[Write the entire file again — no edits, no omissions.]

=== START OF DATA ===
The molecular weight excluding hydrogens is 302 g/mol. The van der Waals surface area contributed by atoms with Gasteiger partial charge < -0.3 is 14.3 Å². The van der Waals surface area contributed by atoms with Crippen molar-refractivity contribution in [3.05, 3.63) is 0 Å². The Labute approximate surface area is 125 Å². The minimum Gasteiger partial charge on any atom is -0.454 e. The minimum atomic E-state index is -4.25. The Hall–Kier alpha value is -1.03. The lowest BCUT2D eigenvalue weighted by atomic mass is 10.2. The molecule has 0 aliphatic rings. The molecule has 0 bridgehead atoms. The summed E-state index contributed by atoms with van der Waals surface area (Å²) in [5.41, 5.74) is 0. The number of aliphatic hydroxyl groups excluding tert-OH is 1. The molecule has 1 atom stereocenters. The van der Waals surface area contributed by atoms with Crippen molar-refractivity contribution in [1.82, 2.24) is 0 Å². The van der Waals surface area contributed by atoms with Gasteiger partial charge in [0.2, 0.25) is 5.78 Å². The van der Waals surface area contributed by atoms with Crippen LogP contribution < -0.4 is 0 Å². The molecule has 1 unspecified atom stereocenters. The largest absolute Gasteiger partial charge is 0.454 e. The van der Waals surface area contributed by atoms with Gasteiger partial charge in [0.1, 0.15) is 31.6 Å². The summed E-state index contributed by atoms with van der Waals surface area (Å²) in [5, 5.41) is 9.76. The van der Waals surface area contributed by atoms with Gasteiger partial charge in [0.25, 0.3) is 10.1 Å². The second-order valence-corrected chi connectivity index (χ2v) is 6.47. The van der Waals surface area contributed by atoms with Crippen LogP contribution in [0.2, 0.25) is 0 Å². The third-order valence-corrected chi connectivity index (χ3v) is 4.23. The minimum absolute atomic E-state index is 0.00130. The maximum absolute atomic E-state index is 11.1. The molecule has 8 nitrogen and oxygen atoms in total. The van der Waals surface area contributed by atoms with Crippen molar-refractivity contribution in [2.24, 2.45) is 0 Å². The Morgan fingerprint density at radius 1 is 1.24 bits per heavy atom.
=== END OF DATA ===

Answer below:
The molecular weight excluding hydrogens is 302 g/mol. The van der Waals surface area contributed by atoms with Gasteiger partial charge < -0.3 is 14.3 Å². The van der Waals surface area contributed by atoms with Crippen molar-refractivity contribution in [3.05, 3.63) is 0 Å². The Labute approximate surface area is 125 Å². The minimum Gasteiger partial charge on any atom is -0.454 e. The minimum atomic E-state index is -4.25. The Hall–Kier alpha value is -1.03. The lowest BCUT2D eigenvalue weighted by atomic mass is 10.2. The molecule has 0 aliphatic rings. The molecule has 0 bridgehead atoms. The summed E-state index contributed by atoms with van der Waals surface area (Å²) in [5.41, 5.74) is 0. The number of aliphatic hydroxyl groups excluding tert-OH is 1. The molecule has 1 atom stereocenters. The van der Waals surface area contributed by atoms with Crippen molar-refractivity contribution in [1.82, 2.24) is 0 Å². The van der Waals surface area contributed by atoms with Gasteiger partial charge in [0.2, 0.25) is 5.78 Å². The van der Waals surface area contributed by atoms with Crippen LogP contribution < -0.4 is 0 Å². The molecule has 1 unspecified atom stereocenters. The largest absolute Gasteiger partial charge is 0.454 e. The van der Waals surface area contributed by atoms with Gasteiger partial charge in [0.1, 0.15) is 31.6 Å². The summed E-state index contributed by atoms with van der Waals surface area (Å²) in [5, 5.41) is 9.76. The van der Waals surface area contributed by atoms with Gasteiger partial charge in [0.25, 0.3) is 10.1 Å². The second-order valence-corrected chi connectivity index (χ2v) is 6.47. The van der Waals surface area contributed by atoms with Crippen LogP contribution in [0.2, 0.25) is 0 Å². The third-order valence-corrected chi connectivity index (χ3v) is 4.23. The minimum absolute atomic E-state index is 0.00130. The maximum absolute atomic E-state index is 11.1. The molecule has 8 nitrogen and oxygen atoms in total. The van der Waals surface area contributed by atoms with Crippen molar-refractivity contribution in [2.24, 2.45) is 0 Å². The Morgan fingerprint density at radius 1 is 1.24 bits per heavy atom.